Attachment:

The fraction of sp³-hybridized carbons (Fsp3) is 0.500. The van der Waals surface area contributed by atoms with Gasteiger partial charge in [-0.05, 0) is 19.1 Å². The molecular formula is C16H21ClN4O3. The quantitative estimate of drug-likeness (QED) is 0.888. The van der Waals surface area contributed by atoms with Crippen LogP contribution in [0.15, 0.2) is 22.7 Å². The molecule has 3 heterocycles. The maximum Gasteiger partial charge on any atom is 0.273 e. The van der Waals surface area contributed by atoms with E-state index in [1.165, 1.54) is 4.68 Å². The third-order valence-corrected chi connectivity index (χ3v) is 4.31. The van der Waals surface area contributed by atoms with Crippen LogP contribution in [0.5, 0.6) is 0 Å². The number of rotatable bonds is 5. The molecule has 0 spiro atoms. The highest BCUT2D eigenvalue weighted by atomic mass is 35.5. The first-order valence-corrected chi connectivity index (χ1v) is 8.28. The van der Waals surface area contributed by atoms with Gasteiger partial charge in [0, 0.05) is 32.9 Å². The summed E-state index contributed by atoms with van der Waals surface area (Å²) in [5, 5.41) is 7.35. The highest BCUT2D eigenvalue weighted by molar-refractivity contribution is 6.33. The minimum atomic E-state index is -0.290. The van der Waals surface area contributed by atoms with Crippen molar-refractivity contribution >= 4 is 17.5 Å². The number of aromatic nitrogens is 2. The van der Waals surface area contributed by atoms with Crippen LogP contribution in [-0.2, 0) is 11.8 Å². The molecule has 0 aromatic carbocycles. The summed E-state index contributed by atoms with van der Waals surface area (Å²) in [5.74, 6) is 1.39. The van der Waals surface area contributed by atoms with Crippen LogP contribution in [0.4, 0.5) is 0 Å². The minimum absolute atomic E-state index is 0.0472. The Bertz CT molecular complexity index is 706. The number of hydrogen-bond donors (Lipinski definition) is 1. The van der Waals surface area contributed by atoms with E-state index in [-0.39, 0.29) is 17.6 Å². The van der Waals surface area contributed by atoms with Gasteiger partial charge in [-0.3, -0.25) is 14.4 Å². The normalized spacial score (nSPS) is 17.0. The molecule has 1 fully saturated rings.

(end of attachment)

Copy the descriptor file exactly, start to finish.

The fraction of sp³-hybridized carbons (Fsp3) is 0.500. The van der Waals surface area contributed by atoms with Gasteiger partial charge in [-0.05, 0) is 19.1 Å². The molecular formula is C16H21ClN4O3. The quantitative estimate of drug-likeness (QED) is 0.888. The van der Waals surface area contributed by atoms with Crippen LogP contribution in [0.15, 0.2) is 22.7 Å². The molecule has 3 heterocycles. The maximum Gasteiger partial charge on any atom is 0.273 e. The van der Waals surface area contributed by atoms with E-state index in [1.165, 1.54) is 4.68 Å². The third-order valence-corrected chi connectivity index (χ3v) is 4.31. The van der Waals surface area contributed by atoms with Crippen LogP contribution in [0.5, 0.6) is 0 Å². The number of rotatable bonds is 5. The molecule has 0 spiro atoms. The highest BCUT2D eigenvalue weighted by atomic mass is 35.5. The first-order valence-corrected chi connectivity index (χ1v) is 8.28. The van der Waals surface area contributed by atoms with Gasteiger partial charge in [0, 0.05) is 32.9 Å². The summed E-state index contributed by atoms with van der Waals surface area (Å²) in [5, 5.41) is 7.35. The highest BCUT2D eigenvalue weighted by molar-refractivity contribution is 6.33. The minimum atomic E-state index is -0.290. The van der Waals surface area contributed by atoms with Crippen molar-refractivity contribution >= 4 is 17.5 Å². The number of aromatic nitrogens is 2. The van der Waals surface area contributed by atoms with Crippen LogP contribution in [-0.2, 0) is 11.8 Å². The molecule has 0 aromatic carbocycles. The summed E-state index contributed by atoms with van der Waals surface area (Å²) in [5.74, 6) is 1.39. The van der Waals surface area contributed by atoms with Crippen LogP contribution in [0.4, 0.5) is 0 Å². The minimum absolute atomic E-state index is 0.0472. The Bertz CT molecular complexity index is 706. The number of hydrogen-bond donors (Lipinski definition) is 1. The van der Waals surface area contributed by atoms with E-state index in [-0.39, 0.29) is 17.6 Å². The van der Waals surface area contributed by atoms with Gasteiger partial charge in [-0.3, -0.25) is 14.4 Å². The normalized spacial score (nSPS) is 17.0. The molecule has 1 fully saturated rings.